Monthly Archives: March 2016

Huh – missed this one

34 Wescott

34 Wescott Street

(Try this link – it still has pictures up, as of this writing): 34 Wescott Street, Riverside NoPo, just sold for $730,000. I had to look Wescott Street up on the map, but it turns out, I’m on it frequently, I just hadn’t noticed the name – it’s the cut through from behind McDonalds to Sheephill Road.

Judging from its pictures, it’s not at all a bad little house, and shouldn’t require all that much money to bring it up to date. Mind you, spending a whole lot on this house, this location, wouldn’t be very smart to begin with, but there’s certainly room to invest a modest amount.

People in Maine would be sobbing hysterically if they saw what this kind of money buys down here but then, people in Maine don’t work on Wall Street. That makes them doubly  lucky, I suppose.


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It’s “in crisis” because no one wants one

Smart house flat illustration concept

You might as well burn up your cash by stacking it on your solar roof panels and waiting for a sunny day

Business Insider, which seems to be trying to replaces interns with real reporters (a distinction without a difference, probably), looks at the “smart home’ segment and declares a crisis.

There are many barriers preventing mass-market smart home adoption: high device prices, limited consumer demand [emphasis added] and long device replacement cycles. However, the largest barrier is the technological fragmentation of the smart home ecosystem, in which consumers need multiple networking devices, apps and more to build and run their smart home.

There’s not really a technology gap here, so far as I can see, there’s what economists call a “who the fuck wants or cares about it?” problem . Judging from the reaction of my clients, and those of other agents I’ve spoken with, the market for a “home environment” system controllable remotely by the owner, is about as large as that for Question systems; in other words, it’s non-existent. The smart home is an answer to a question that isn’t being asked.

My advice is that, if you are a real wonk about this stuff and have the money to indulge your electronic gadgetry obsession, gofer it, but don’t expect the next owner of your house to pay a penny for it. Like a swimming pool, which adds exactly nothing to the value of most homes, your surround sound/home heating/cooling/burglar alarmed/nanny watcher system won’t win buyers.

And unlike that swimming pool, your electronic gizmos will be obsolete by the time you resell.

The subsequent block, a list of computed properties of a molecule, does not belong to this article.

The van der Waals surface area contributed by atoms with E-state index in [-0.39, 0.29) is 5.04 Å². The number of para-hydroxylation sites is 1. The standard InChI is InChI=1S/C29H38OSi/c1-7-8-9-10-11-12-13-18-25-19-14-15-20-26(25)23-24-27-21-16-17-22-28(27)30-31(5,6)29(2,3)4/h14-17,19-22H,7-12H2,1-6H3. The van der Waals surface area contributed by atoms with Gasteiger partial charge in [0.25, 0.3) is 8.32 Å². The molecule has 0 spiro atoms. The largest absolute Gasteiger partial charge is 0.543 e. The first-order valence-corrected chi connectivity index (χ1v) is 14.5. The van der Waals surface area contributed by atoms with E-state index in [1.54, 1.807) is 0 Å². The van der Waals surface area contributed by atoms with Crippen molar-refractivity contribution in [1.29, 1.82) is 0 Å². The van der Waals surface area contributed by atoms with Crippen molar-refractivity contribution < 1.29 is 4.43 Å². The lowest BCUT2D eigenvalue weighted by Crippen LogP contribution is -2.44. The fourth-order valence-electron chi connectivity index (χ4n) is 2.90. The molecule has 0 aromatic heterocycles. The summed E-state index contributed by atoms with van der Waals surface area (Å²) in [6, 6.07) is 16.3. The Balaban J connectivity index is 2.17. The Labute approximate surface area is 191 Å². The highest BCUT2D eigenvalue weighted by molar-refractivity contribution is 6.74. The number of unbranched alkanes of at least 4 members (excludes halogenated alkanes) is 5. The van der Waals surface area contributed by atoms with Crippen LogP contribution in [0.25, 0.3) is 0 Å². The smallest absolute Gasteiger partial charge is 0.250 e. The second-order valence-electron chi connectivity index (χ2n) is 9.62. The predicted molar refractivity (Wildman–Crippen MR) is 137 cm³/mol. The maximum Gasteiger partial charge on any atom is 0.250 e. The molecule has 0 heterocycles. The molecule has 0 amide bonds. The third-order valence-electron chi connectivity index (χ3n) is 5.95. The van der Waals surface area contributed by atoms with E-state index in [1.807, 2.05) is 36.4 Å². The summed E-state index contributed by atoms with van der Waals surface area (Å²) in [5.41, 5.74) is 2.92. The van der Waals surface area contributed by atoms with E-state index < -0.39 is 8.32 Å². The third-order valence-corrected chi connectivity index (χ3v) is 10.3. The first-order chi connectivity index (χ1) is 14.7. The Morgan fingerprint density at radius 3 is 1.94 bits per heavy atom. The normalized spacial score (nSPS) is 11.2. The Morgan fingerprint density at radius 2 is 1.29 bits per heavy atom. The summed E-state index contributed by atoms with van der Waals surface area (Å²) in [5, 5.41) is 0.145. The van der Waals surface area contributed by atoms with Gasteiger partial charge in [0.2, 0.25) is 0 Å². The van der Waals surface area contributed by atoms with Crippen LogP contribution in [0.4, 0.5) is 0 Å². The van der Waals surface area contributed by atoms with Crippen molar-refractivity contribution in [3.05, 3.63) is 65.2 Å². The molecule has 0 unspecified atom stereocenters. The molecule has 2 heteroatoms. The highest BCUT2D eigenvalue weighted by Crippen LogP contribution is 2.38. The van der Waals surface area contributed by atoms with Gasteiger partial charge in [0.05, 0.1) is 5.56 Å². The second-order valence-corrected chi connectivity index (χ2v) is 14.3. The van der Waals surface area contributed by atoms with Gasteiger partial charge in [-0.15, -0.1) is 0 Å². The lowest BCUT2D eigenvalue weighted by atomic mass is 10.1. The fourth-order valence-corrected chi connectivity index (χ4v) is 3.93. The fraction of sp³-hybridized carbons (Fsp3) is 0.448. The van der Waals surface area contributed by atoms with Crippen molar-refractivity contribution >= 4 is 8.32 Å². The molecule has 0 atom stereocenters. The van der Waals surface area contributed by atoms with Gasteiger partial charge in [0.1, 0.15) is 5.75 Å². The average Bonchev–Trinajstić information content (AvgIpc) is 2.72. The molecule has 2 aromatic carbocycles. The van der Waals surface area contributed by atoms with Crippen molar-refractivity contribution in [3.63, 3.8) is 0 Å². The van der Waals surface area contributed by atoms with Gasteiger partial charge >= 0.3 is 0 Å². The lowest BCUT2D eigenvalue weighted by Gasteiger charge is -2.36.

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Sale, contract, and a price cut

6 lita

6 Lita Lane

6 Lita Drive, Greenwich, new construction, sold for $3.425 ( estimated its worth at $1.4 – something’s wrong with their algorithms). Not at all my cup of tea, especially what has to be one of the ugliest front exteriors of recent build, but Lita’s a close-in street and this one’s almost at the end of it, away from North Street, so that helps. No. 10 Lita, next door, sold for $3.57 in 2014, which makes this price seem sort of comparable, even at 1,000 feet less.

80 Round Hill Road

80 Round Hill Rd

80 Round Hill Road, asking $4.080 million, is under contract. 1938 house, and very attractive in a formal way. I wouldn’t imagine its kitchen will survive the new owners.



17 Sherwood Farm Lane, sister street to Stillman Drive, which we discussed yesterday, has cut its price to $4.595 million. Owners bought it from its builder for $4.9 for it in 2004 and have been trying to leave it since 2014. All the houses in this development are beautifully made, but they’ve struggled to hold their value, as I mentioned here back in 2012.

17 Sherwood

17 Sherwood Farm Lane


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Cognewaugh Contract

300 cognewaugh rd

300 Cognewaugh Rd

300 Cognewaugh Road, asking $1.975 million, just 69 days on the market. I think it’s a great house at this price, and it’s evidence that, in this current craze for 1/4 – acre lots in Riverside, some buyers still prefer three acres of privacy, even at the expense of a relatively inconvenient location.

Smart price, to sell so quickly; not instantly, mind you, but quick.


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Well I guess if it worked, okay, but ….


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Remember this later when the next town hire comes up for discussion

Last week’s decision by the BET to cut our Tax Assessor’s salary in half, to $49,000 is just fine with me; in fact, we should repeat that process for all town employees, starting at the Selectman’s office and working our way down from there. But how it was done, and the reasons for it are less appealing.

BET Democrat John Blankley, who proposed the cut, said it was not personal against Laudonia. The salary is too high for an elected official, he said, and the town should always ensure that the job should go to someone with the proper credentials and certification.

“For me this was the continuation of the campaign last fall when I supported our tax collector candidate, Howard Richman, whose platform was the abolition of the tax collector as an elected position,” Blankley said. “There is money to be saved by reorganizing that department and making its head an appointed official with demonstrated qualifications and credentials, just as we did with the tax assessor position.”